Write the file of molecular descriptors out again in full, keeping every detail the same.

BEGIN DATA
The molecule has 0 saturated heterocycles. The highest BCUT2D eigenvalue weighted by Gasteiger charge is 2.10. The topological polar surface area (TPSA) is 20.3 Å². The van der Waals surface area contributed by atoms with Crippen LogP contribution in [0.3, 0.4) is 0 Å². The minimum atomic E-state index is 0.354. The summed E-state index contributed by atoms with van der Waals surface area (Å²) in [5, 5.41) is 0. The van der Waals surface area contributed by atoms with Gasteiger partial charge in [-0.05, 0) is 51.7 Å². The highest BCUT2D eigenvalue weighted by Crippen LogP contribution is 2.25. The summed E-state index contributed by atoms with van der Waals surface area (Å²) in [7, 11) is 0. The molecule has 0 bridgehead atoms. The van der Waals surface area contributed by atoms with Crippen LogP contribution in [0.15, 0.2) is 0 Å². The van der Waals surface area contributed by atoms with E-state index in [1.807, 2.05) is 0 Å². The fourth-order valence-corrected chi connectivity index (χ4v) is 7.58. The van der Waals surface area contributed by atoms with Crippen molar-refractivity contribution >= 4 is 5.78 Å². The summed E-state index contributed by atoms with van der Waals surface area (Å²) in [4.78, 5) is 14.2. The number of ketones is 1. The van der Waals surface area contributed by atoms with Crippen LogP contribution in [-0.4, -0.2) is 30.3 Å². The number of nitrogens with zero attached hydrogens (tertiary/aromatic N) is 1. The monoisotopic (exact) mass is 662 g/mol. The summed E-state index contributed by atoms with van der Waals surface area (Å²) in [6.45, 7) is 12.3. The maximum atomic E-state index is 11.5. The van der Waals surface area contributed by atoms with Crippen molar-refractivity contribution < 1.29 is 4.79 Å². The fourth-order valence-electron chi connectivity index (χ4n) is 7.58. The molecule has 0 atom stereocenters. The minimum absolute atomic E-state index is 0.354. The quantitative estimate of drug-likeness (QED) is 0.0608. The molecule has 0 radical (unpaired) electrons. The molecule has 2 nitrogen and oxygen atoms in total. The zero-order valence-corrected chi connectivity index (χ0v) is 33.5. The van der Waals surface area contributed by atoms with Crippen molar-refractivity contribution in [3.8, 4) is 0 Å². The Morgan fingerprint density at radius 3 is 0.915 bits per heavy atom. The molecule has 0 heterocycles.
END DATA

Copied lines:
The molecule has 0 saturated heterocycles. The highest BCUT2D eigenvalue weighted by Gasteiger charge is 2.10. The topological polar surface area (TPSA) is 20.3 Å². The van der Waals surface area contributed by atoms with Crippen LogP contribution in [0.3, 0.4) is 0 Å². The minimum atomic E-state index is 0.354. The summed E-state index contributed by atoms with van der Waals surface area (Å²) in [5, 5.41) is 0. The van der Waals surface area contributed by atoms with Gasteiger partial charge in [-0.05, 0) is 51.7 Å². The highest BCUT2D eigenvalue weighted by Crippen LogP contribution is 2.25. The summed E-state index contributed by atoms with van der Waals surface area (Å²) in [7, 11) is 0. The molecule has 0 bridgehead atoms. The van der Waals surface area contributed by atoms with Crippen LogP contribution in [0.15, 0.2) is 0 Å². The van der Waals surface area contributed by atoms with E-state index in [1.807, 2.05) is 0 Å². The fourth-order valence-corrected chi connectivity index (χ4v) is 7.58. The van der Waals surface area contributed by atoms with Crippen molar-refractivity contribution >= 4 is 5.78 Å². The summed E-state index contributed by atoms with van der Waals surface area (Å²) in [4.78, 5) is 14.2. The number of ketones is 1. The van der Waals surface area contributed by atoms with Crippen LogP contribution in [-0.4, -0.2) is 30.3 Å². The number of nitrogens with zero attached hydrogens (tertiary/aromatic N) is 1. The monoisotopic (exact) mass is 662 g/mol. The summed E-state index contributed by atoms with van der Waals surface area (Å²) in [6.45, 7) is 12.3. The maximum atomic E-state index is 11.5. The van der Waals surface area contributed by atoms with Crippen molar-refractivity contribution < 1.29 is 4.79 Å². The fourth-order valence-electron chi connectivity index (χ4n) is 7.58. The molecule has 0 atom stereocenters. The minimum absolute atomic E-state index is 0.354. The quantitative estimate of drug-likeness (QED) is 0.0608. The molecule has 0 radical (unpaired) electrons. The molecule has 2 nitrogen and oxygen atoms in total. The zero-order valence-corrected chi connectivity index (χ0v) is 33.5. The van der Waals surface area contributed by atoms with Crippen molar-refractivity contribution in [3.8, 4) is 0 Å². The Morgan fingerprint density at radius 3 is 0.915 bits per heavy atom. The molecule has 0 heterocycles.